6 Week Training Plan for Your Obstacle Course, Tough Mudder, Spartan Race
Obstacle racing is the new boot camp. Going back a few years boot camps were all the rage. You’d have a bunch of pretend tough guys (in most cases, although some were legit ex-military PTIs) parading around in camouflage or other tactical gear, and barking orders at people desperate to get in shape. The reason boot camps were so popular came down to two things:
- It gave people a taste of what it is like in the military.
- Training in a group helps people stay committed as not only do they enjoy the workouts but there is peer pressure at work to keep people coming back even when they don’t feel like it.
And those are two of the big draws for obstacle racing, too. You can do it as a team challenge with events like Tough Mudder or choose to do individual races like Spartan Race, but in both cases you will be amongst large groups of people and you will get to run through various obstacles (although I must be honest and say in all the times I ran various obstacle courses in the military I never once had to run through a bunch of electrified wires).
But how do you train for one of these things if you don’t have a ten-foot wall to climb or a bunch of pipes to crawl through? I’m going to assume that if you have decided to sign up for a mud run that you can at least run. If you’re not a runner at this point then please look at my running break-in plan. On top of that we’re also going to add some strength work.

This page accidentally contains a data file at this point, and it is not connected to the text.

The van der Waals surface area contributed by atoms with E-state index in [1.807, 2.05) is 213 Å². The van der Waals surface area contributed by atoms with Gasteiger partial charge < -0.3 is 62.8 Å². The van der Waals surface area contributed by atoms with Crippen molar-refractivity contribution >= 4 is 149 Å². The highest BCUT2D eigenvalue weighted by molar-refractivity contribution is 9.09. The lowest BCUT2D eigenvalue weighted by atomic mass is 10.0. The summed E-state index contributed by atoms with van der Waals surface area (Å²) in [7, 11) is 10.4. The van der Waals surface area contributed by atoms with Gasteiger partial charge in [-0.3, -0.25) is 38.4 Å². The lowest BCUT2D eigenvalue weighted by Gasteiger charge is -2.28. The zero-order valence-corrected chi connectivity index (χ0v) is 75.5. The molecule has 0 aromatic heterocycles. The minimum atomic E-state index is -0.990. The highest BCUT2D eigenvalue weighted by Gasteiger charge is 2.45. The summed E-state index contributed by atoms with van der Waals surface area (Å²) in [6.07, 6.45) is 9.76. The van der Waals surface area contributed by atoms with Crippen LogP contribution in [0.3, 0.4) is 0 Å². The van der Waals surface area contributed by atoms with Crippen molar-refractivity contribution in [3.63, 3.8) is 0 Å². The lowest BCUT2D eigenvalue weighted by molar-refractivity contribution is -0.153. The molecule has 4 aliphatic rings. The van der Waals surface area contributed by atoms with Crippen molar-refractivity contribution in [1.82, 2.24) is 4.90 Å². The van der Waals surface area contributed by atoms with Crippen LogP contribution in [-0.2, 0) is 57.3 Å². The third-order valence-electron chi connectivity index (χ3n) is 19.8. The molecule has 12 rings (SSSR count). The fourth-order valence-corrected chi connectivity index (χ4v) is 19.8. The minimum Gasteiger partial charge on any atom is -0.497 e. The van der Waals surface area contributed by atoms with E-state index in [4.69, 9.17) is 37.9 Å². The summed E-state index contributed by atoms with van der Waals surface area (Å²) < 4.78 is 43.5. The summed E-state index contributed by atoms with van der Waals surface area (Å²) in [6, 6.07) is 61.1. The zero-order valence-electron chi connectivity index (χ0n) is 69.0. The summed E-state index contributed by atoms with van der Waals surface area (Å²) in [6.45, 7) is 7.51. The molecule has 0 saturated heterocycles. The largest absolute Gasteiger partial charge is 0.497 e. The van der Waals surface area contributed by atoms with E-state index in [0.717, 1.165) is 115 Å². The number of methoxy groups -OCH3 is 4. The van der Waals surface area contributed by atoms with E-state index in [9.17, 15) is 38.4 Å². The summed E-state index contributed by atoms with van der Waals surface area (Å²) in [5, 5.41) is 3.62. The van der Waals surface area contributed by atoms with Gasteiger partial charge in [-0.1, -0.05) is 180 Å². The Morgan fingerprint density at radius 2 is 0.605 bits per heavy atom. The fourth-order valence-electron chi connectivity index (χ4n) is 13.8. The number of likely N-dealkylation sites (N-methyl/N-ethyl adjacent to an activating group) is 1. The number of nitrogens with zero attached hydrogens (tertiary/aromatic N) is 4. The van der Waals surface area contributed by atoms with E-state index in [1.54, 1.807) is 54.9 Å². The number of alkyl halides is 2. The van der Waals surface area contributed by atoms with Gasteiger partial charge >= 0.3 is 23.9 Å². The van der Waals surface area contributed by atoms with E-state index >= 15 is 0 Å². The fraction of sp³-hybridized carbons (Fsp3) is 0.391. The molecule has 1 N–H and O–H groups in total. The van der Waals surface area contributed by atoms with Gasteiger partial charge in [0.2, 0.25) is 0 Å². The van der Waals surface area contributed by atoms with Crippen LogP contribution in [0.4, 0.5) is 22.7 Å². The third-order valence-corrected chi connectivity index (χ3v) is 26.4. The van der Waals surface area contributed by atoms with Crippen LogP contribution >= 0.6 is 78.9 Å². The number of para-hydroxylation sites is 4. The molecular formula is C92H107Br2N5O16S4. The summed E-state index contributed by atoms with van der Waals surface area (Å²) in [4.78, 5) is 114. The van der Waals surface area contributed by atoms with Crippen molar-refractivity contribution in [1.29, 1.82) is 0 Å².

The twist to the strength work is that we can’t allow ourselves to be dogmatic about how we train. The thing about events like an obstacle course race is that there is no way you can actually train for them short of being on the course. They’re incredibly non-specific, so our training needs to be broader based than usual. This doesn’t mean we need to go crazy and start trying to cram everything plus the kitchen sink into our sessions, but where I would normally suggest picking a few exercises and getting very good at them, for events like this we need to deliberately expand our training selections.
What do I mean? Here are the elements you should include:
The power clean is a long time favorite exercise of mine. It gives me a lot of benefits for a single movement and allows me to use a lot of weight. But for events like this we’ll be better off not just using power cleans but using every variation we can come up with. So it might be power cleans, hang power cleans from various positions, full cleans, and all forms of clean pulls from both the floor and the hang.
I’m also a firm believer that grip strength and the ability to pull yourself up are important for climbing walls, ropes, and the other odd shaped obstacles that need to be navigated. So we’ll need pull-ups too, but we need a wide variety of them.
Single Leg Training
Since spending a lot of time running getting ready for an Ironman, I’ve fallen in love again with single leg training. You get big strength increases and improvements in your movement (which can actually be assessed via the FMS), but miss out on a lot of the spinal compression you get from bilateral leg training. But again, we need a wide variety to satisfy this element of the unknown that we will encounter during the mud run.
We also need to incorporate elements of circuit training into our own training so that we get used to accessing our strength under stress. This kind of power endurance work is often used by people in the mistaken belief that it is all they need, but you still need to include straight high-load strength work in your training up until about a week out.
I've put together a six-week training plan that will prepare you for an obstacle course. To get it in printable form, you can download a PDF here.
Download a printable PDF of this 6-week training plan.
Photos courtesy of Shutterstock.